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Business - Written by on Tuesday, September 11, 2007 13:31 - 3 Comments

Wasting time at work….

We all make a big deal out of Facebook, it’s place at the cusp of the social networking hierarchy, Web 2.0, etc… but isn’t it just a great way to waste time, check out what others have been up to, and find out if your girlfriend from grade 10 ever finished high school?

Following up on Anthony’s post on a recent study of the depth of Facebook “friendships,”  another study has been released that finds that Facebook use costs upwards of 233 million work hours every month – the equivalent of £130m ($264m USD) per day as a result of what they term “wasting time” on Facebook. The research, done by employment law firm Peninsula, is based on a survey of 3,500 UK companies, and concludes that “businesses need to take firm action on the use of social networks at work.”

So if you’re a boss, or better yet an employee, does Facebook actually lead to any productive activity at work? Or is it simply a drain on your organization’s productivity? For obvious reasons, I’ll omit my colleagues from this discussion.

Wasting time at work....


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Nick Bush
Sep 12, 2007 4:36

I think it’s entirely possible that Facebook use does currently ‘waste’ the time of workers who use it. It’s an application that is primarily social, with a large number of distracting applications. However we need to understand using Facebook is replacing other forms of ‘time-wasting’ social acitivity such as personal phone calls.

Companies should take a more sophisticated attitude to the use of social networking as part of a more spohisticated attitude to work in general. If companies employees’ output rather than the amount of time they spend at their desk it doesn’t really matter how long they spend ‘wasting time’ as long as the job gets done.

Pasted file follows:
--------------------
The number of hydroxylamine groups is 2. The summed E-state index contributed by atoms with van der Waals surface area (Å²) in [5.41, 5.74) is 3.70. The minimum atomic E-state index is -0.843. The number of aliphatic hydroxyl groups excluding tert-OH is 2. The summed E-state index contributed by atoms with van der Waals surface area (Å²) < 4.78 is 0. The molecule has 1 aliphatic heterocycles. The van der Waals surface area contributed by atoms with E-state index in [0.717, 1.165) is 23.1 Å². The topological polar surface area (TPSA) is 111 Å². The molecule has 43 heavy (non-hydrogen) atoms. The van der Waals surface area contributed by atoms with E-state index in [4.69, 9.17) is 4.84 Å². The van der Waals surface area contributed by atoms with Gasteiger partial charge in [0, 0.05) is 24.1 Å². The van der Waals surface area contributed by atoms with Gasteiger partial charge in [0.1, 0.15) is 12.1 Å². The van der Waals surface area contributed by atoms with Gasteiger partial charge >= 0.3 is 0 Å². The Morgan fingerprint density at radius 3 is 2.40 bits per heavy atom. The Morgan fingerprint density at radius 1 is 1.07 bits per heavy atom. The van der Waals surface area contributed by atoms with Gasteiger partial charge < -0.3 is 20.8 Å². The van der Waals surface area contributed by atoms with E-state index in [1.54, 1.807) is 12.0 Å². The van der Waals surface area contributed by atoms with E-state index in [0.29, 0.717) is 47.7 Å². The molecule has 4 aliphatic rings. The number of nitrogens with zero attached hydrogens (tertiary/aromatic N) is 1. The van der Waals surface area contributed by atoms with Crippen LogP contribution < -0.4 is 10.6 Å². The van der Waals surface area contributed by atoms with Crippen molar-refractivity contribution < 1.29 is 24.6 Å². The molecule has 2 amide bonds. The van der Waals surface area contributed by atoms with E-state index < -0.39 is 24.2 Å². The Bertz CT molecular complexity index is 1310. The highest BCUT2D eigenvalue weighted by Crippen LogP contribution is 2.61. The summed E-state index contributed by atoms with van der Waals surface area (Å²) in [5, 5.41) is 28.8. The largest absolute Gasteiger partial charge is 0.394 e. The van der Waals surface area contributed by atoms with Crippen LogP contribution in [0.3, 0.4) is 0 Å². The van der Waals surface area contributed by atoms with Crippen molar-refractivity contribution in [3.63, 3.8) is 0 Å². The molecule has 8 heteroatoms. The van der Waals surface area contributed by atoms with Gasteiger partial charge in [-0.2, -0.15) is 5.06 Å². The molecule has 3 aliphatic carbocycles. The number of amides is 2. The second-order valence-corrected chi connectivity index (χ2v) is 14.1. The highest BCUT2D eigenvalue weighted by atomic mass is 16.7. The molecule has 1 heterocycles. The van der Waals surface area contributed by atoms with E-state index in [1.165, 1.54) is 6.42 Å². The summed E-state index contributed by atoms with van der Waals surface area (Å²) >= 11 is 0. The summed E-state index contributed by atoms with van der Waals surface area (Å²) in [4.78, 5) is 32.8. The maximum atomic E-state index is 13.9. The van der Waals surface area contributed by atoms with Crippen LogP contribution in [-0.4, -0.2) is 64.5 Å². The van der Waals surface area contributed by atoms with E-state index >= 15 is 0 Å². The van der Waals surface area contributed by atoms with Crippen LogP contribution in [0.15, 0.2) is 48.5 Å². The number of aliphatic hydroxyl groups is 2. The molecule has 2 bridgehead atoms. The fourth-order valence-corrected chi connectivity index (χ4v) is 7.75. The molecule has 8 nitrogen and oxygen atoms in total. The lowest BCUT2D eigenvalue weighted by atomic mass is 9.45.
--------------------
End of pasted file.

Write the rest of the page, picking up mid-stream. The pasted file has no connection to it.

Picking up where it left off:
A more constructive policy might encourage employees to propose or demonstrate uses for Facebook that help the business – it’s potentially a good way of getting market data or the views of future customers for example.

Most large organisations will express frustration that their people don’t communicate across functions or departments so limiting the use of applications that might conceivably break down barriers seems short-sighted.

Danny Staple
Sep 13, 2007 2:52

It is really, like phone calls and personal email, a matter of drawing a line between use and abuse. Checking facebook a couple of times, maybe even drafting a response or two is not abuse, but constantly sitting on it is. Using facebook in lunch breaks or during a tea break (while smokers have their fag-break) is probably acceptable. Using it when simply bored or procrastinating is not. This is also (as mentioned above) best judged by an employees output. If the employee is sat on facebook and clearly has not been productive at all, it is just as likely that they would have been making phone calls, reading the news, picking their nose and doing personal email as well. Facebook is no exception and use of it should simply be treated with some discretion.

Our biggest barrier breaker at moment is lunchtime computer games.

Sep 13, 2007 22:57

True story: my facebook network tipped me off to the fact that a senior person on our team was quitting. She had updated her status, late Friday night to “moving onward and upward.” I saw that on Saturday morning and messaged her, found out she was leaving, then emailed my boss. I don’t know if this was a “productive” use of Facebook, but I found it powerful.

I think people who generate statistics about wasted time are just looking for an axe to grind. Unless your employees are running on hamster wheels to generate electricity, you cannot assume that time not on task is directly correlated to lost productivity. If people are bored, they will find something to fill the time.

With respect to the depth of Facebook friendships, or lack thereof, so what? Facebook is a weak-tie aggregator. The whole point is that you can be connected to every random person you might possible know. IF they do something interesting, you might be prompted to develop more of a friendship. But you don’t have to. That’s why it works.

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